NASHVILLE, Tenn. (WKRN) – Traffic can be especially stressful the closer you get to downtown Nashville during morning and evening rush hours.
A drive that may normally take 20 minutes any other time of day may take at least 45 minutes as you head to or from work Monday through Friday.
Because of this, some large company managers are adjusting employee work hours so there are fewer people on the roads all at once. Some are even allowing their employees to work from home.
As motorists battle Nashville traffic day in and day out, some, including those with Tennessee state government, think there has to be a solution.
“We recognized as the largest employer in the state of Tennessee that we did have a responsibility to help ease some of the congestion in the downtown area,” said Evan Smith, AWS Lead for the State of Tennessee.
He also said, “We have mobile work, which just means they’re in the field, they’re working directly with their customer and we also have work from home.”
AWS has been in existence for about two years and is operational in 16 of the 23 state departments.
“At last count, we had about 44,000 people who work for the state of Tennessee. We have a few thousand people who are participating in the program, about 95 percent of those people are working from home at least one to two days a week, if not more,” Smith told News 2.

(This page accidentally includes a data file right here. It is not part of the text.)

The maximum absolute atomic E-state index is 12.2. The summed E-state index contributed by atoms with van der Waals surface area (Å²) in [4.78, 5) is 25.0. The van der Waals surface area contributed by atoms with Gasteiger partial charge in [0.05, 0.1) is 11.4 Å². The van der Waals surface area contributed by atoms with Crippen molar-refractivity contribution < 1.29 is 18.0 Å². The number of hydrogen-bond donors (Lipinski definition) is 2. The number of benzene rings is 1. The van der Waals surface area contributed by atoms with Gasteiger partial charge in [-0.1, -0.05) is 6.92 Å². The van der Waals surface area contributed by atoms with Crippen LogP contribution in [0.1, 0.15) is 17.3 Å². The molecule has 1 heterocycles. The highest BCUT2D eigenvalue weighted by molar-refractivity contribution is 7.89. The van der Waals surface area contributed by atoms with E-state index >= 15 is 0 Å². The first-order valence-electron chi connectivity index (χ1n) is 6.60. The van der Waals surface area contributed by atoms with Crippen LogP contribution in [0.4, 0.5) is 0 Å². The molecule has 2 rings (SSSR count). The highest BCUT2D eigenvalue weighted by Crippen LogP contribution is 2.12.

He added the program is functioning in more than one way.
“If employees get to work from home as opposed to coming into downtown, checking with their manager and then going back out into the community that they serve, they start in that community, so they don’t have to put that pressure on the downtown infrastructure system.”
According to the Nashville Downtown Partnership, 65,000 people work downtown. Eighty-four percent of those drive alone.
The state isn’t the only large employer trying to ease this traffic congestion.
“At Asurion, we value results over hours worked in the office so it’s created an opportunity where our salaried employees have flexibility in their schedules where they can work at home, or schedule meetings and times of start and stop at work around traffic,” said Scott Avila with Asurion.
Asurion employs more than 3,000 people, which means that many more people on the roads each morning. But instead of having them in one location, in addition to working from home, others work in offices that are now spread out around the city.
“It creates an opportunity to where our employees can flex to where they need to be, and with staggered stop and start times, it allows them to kind of alleviate all coming in at 9 a.m. and leaving at 5 p.m.,” said Avilia.
Jason Spangler, staffing manager with local staffing company Ranstad said they’re seeing smaller businesses moving towards the same idea of adjusting hours or allowing employees to work from home, especially in the past year.
Spangler said, “Some people are hoping for employment opportunities that are less traditional in an office setting 8 a.m. to 5 p.m., but having flexibility, and so if employers can offer that flexibility, that can be appealing to young workers or workers that have responsibilities related to parenting or just who want to avoid terrible traffic.”
The more businesses that get on board implementing similar programs, the better the traffic situation will be.
News 2 learned the state’s AWS program is not only helping ease traffic jams, but in full implementation, it will save the state and taxpayers more than $40 million.